One or two millivolts of interference is all it takes in a thermocouple circuit to spoil your work or equipment. On the up side, the low source resistance of thermocouples (a few tens of ohms) makes the signal more robust against interference. That is, until you start adding cable length and resistance to reach a distant control panel. At this stage you are also presenting a receiving antenna to interfering sources.
Sensor types that deliver larger voltage signals are correspondingly less vulnerable. However some can have source resistances of several kilohms, even megohms and for this reason present an easy target for interfering sources.
There are times when you have done all you can with wiring layouts, twisting and screening and you still want to protect vulnerable signals and long wire runs. There is a good case for inserting a signal converter close to or even on the sensor.
The output of a typical thermocouple converter is commonly a robust 4 – 20mA signal, both linearized and cold-junction compensated. You wire its clean, isolated output in cheap copper cable and the signal
arrives unchanged at the controller or indicator.
A few steps up from signal converters takes you to a digital control and data acquisition system. Here each sensor signal enters its own controller just as it would enter a signal converter, at or near to the source of measurement on the process. Instead of a dc output, digital information derived in the controller now goes on a common bus to the control station or human machine interface (HMI), fast and without degradation. These signals represent for example, process variable, one or more set points, alarm condition, control parameters, controller output. Local display and local heat output (e.g. built-in SCR ) can be optional.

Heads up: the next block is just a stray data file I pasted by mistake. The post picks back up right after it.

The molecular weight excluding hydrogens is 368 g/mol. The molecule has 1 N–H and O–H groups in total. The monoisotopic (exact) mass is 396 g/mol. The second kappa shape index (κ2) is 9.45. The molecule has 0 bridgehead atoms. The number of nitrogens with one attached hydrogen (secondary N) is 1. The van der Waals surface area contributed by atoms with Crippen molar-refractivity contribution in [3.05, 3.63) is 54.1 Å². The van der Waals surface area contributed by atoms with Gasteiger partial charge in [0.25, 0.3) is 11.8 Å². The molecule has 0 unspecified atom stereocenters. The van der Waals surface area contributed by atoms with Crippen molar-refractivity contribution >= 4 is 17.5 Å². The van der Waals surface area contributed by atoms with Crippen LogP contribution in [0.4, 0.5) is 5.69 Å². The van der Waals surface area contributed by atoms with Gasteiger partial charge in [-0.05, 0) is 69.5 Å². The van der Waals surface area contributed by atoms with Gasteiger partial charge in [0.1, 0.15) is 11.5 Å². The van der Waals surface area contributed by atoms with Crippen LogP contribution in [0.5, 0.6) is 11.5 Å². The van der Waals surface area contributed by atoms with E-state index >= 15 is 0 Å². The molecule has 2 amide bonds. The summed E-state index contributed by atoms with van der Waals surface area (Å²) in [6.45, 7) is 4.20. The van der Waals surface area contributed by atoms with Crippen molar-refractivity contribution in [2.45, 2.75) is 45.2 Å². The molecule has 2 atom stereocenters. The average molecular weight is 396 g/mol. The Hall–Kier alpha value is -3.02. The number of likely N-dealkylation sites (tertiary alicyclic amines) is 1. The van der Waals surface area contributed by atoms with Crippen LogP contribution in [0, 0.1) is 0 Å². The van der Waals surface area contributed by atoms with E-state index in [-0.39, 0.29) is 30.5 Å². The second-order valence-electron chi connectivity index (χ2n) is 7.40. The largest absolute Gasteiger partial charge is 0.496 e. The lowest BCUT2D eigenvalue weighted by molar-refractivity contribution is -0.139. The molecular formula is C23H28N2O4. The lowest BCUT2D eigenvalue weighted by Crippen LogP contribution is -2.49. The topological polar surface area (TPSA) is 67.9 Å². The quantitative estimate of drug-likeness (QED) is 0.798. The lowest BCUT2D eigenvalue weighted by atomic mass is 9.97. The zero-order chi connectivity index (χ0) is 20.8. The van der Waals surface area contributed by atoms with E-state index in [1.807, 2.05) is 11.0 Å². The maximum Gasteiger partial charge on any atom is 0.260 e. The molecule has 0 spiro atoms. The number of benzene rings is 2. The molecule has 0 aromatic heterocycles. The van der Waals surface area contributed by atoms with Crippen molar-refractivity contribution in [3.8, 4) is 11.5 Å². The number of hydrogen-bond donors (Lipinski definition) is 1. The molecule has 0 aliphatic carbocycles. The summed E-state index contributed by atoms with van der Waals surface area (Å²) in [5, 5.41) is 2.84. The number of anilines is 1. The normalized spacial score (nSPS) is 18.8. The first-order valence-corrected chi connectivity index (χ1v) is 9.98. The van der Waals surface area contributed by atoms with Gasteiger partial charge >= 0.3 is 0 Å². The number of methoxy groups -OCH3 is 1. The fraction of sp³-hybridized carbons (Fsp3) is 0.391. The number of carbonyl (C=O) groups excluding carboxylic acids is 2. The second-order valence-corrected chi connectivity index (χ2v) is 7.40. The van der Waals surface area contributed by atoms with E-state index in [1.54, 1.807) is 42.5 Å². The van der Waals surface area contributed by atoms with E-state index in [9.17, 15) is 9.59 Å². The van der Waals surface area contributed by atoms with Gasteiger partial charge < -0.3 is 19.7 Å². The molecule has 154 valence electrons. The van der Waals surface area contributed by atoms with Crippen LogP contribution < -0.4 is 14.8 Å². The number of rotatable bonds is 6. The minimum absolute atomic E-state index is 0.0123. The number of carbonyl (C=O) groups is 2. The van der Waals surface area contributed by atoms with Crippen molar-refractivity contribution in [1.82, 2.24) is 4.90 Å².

In the present industrial environment you can expect severely non-linear and fast-changing electrical loads such as high current arcs, variable speed ac drives, switching power supplies and phase-angle SCRs.
These are major causes of distorted waveforms on your power line instead of the docile, smoothly changing sine waveforms we usually take for granted. When you power your instrumentation from such supplies you may encounter process upsets caused by corruption of the internal digital circuitry. Some instrument manufacturers are better than others and severely torture-test their products as part of the design process and ensure that they are virtually immune to bad power quality and electromagnetic interference. You may suspect your power quality or see on your oscilloscope a distorted and spiky waveform. If you do, consider using a voltage stabilizer or power conditioner of the kind that also cleans up the waveform (i.e. renders it sinusoidal). There is a wide range of offerings bearing these names. Some are effective some are useless so you will have to read and understand the specifications and ask questions.
Power quality problems lead some distributed control equipment manufacturers to use a stable and clean low-voltage dc supply to power the equipment.